Va. AG office denies LGBTQ student records subpoena in Loudoun Co. grand jury investigation

Attorney General Jason Miyares has denied claims from Loudoun County LGBTQ advocacy group Equality Loudoun that students’ records were subpoenaed in an ongoing grand jury investigation.

On Saturday, the organization posted a notice on its social media handles asking that parents reach out if they are dealing with any messages via email or mail.

“One family received what is referred to as a FERPA notice on May 4 with a deadline of May 10 to respond,” Equality Loudoun wrote.

It also claimed that one transgender student was the subject of records requests that were “unrelated to the initial scope of the investigation” and that the grand jury requested “any documents tied to a keyword search for ‘transgender policy.'”

“In a community already wracked by politically-motivated hate against our LGBTQ+ population, we strongly condemn the targeting of our transgender students simply because of their identity,” the organization said.

WTOP reached out to Miyares’ office to confirm his office’s participation in the grand jury process and for comment on the claims made by Equality Loudoun. Spokesperson Victoria LaCivita denied the claims.

“These uninformed allegations regarding the confidential proceedings of the special grand jury are unequivocally false,” LaCivita told WTOP.

Equality Loudoun said the subpoena would give the court access to sensitive records, including disability services and medical documents. Speaking with WTOP, the organization’s president Cris Candice shared some general information and confirmed that the student was not affiliated with the ongoing court case.

They told WTOP that advocates and school families are taking action in any event, especially since “certain sensitive documents” cannot be pulled from their child’s file after they have been subpoenaed.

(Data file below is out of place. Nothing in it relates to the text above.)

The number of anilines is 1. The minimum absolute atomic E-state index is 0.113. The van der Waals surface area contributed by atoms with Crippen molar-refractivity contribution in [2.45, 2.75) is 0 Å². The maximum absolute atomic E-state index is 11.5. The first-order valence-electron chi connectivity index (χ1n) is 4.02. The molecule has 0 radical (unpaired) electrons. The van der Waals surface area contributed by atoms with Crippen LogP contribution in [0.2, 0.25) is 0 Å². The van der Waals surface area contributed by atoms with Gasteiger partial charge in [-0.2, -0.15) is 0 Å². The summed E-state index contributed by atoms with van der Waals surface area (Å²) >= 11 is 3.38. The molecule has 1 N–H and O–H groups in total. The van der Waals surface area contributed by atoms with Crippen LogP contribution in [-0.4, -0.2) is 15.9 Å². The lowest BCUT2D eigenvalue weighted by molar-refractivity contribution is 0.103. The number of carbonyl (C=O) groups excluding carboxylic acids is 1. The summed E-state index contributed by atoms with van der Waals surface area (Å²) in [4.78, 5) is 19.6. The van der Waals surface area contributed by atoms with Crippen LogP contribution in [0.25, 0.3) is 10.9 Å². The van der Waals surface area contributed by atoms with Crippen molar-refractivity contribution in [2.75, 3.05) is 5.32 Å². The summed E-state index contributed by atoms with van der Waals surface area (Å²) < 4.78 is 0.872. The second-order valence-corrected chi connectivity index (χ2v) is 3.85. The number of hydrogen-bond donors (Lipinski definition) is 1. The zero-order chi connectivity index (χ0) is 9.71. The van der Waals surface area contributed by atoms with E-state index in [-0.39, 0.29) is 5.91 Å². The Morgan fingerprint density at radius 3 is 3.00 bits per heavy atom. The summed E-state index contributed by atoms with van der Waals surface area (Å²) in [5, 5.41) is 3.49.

“Legal representatives have indicated that the process to file injunctions to protect student records have to be made against individual records,” Candice told WTOP, “which results in costly efforts to keep sensitive student information private.”

A spokesperson for the attorney general did not respond to questions regarding how entangled LGBTQ+ identifying students are with this ongoing litigation. When called for comment, a spokesperson for Miyares’ office was not available.

The advocacy organization confirmed that allegations were related to a highly publicized grand jury investigation into two sexual assaults carried out by the same student at two separate Loudoun County public schools. That Loudoun County student was convicted in juvenile court of sexually assaulting a young woman at Stone Bridge High School in May of 2021 and another woman at Broad Run High School in October.

Those events in the spring of 2021 sparked an investigation across the county, a “retooling” of Title IX policies and a day one executive order from Governor Glenn Youngkin.

“Neither the Loudoun County School Board, nor the administrators of the Loudoun County school system, have been held accountable for deceiving the very Virginians they serve,” the executive order said. “Virginia parents deserve answers and assurances that the safety of their children will never be compromised.”

That order put the power of initiating an investigation and the eventual creation of the standing grand jury in the hand of then newly-minted Attorney General Jason Miyares. He was unwilling to confirm the existence of a grand jury in the weeks and months that followed the executive order’s signing.

By April, Wayde Byard, a spokesperson for Loudoun County Public Schools, told WTOP the system knew about the grand jury and would cooperate while protecting student privacy.

“[The system] intends to cooperate with the lawful requests of the special grand jury,” Byard said, “while protecting the privacy rights of our students to the extent permitted by law and in accordance with all applicable legal privileges.”

No one was able to confirm just how broad these subpoenas may be, who may be impacted, or what legal options parents had. Candice was sure, however, that the amount of time available to parents wouldn’t be enough.

“This parent only has until Tuesday to figure out what they’re doing,” Candice said. “That’s not a lot of time.”

Editor’s Note: WTOP has redacted the identifying information of impacted minors identified in this story and requested documentation from the family. A previous version of this story incorrectly identified the assailant in the county sexual assault case. It has been revised.

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Ivy Lyons

Ivy Lyons is a digital journalist for Since 2018, they have worked on Capitol Hill, at NBC News in Washington, and with WJLA in Washington.

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